Based on John 8:21-32
I’m writing this week’s meditation after a two week break while attending the 50th Quadrennial General Conference of the African Methodist Episcopal Church. I had planned to write about what happened at that productive and historic meeting – and I may write about that next week – but God has a way of changing our plans.
God led me to watch the first night of the 2016 Republican National Convention that featured a speech by Melania Trump, the wife of GOP Presidential nominee Donald J. Trump. Her speech was heartfelt and articulate, but it wasn’t entirely original. Entire passages of her speech were literally identical to the words of First Lady Michelle Obama’s speech at the 2008 Democratic National Convention.
Beyond the humorous irony that Mrs. Trump plagiarized the words of a First Lady who has – with her husband and our current President – been criticized, reviled and ridiculed by Donald Trump and those in their political party, it’s obvious that she was striving for authenticity and trying to paint her husband in a kinder light. She was so focused on that goal that she relied on words crafted by others and failed to be “for real.”
What Mrs. Trump did in her speech – no matter how ill advised, hypocritical and politically damaging – isn’t that different from what many of us do. We live in a world that emphasizes success through conformity, and the best of us sometimes say what we think that this world and those in it expect us to say instead of what we really think so that we can be praised, accepted and impressive – the best of us often fail to “keep it real.”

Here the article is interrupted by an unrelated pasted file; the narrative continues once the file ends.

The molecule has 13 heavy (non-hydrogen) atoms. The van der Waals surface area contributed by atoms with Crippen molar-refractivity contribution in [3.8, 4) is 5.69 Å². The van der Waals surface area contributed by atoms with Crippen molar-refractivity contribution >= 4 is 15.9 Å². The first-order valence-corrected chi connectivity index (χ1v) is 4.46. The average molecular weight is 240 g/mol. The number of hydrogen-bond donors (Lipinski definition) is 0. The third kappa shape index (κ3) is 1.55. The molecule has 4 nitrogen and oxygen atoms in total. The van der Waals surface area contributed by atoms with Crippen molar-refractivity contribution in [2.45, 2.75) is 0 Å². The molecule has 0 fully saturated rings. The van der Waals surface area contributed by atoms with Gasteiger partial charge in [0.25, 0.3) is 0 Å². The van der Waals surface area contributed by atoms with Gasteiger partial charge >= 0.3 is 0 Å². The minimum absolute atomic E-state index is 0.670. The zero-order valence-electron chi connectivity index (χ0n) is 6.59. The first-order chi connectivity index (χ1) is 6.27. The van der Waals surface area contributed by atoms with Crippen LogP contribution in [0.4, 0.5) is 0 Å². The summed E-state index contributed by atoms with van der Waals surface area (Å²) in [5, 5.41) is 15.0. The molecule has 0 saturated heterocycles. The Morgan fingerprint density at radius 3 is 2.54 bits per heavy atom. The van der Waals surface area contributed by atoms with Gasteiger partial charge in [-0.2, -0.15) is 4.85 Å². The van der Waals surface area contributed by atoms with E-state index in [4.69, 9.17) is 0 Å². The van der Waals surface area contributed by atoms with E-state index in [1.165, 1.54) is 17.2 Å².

We’d do well to remember that those of us who are Christian believe in a Savior Who never failed to “keep it real” in what He said and did – even when His words offended the religious “powers that be” of His day – and who “kept it real” when He died on the cross as the price for our sins and then arose to assure us of everlasting life.
Take the time to walk with our Savior and to “keep it real” in all that you say and do and in spite of this world’s expectations and criticism. When we do so, the God of our Salvation will bring us hope and joy, give us enduring victory and peace of mind and remind us in ways great and small of why those who faced the reality of American slavery still sang, “Whatever you do for the Lord, let it be real.”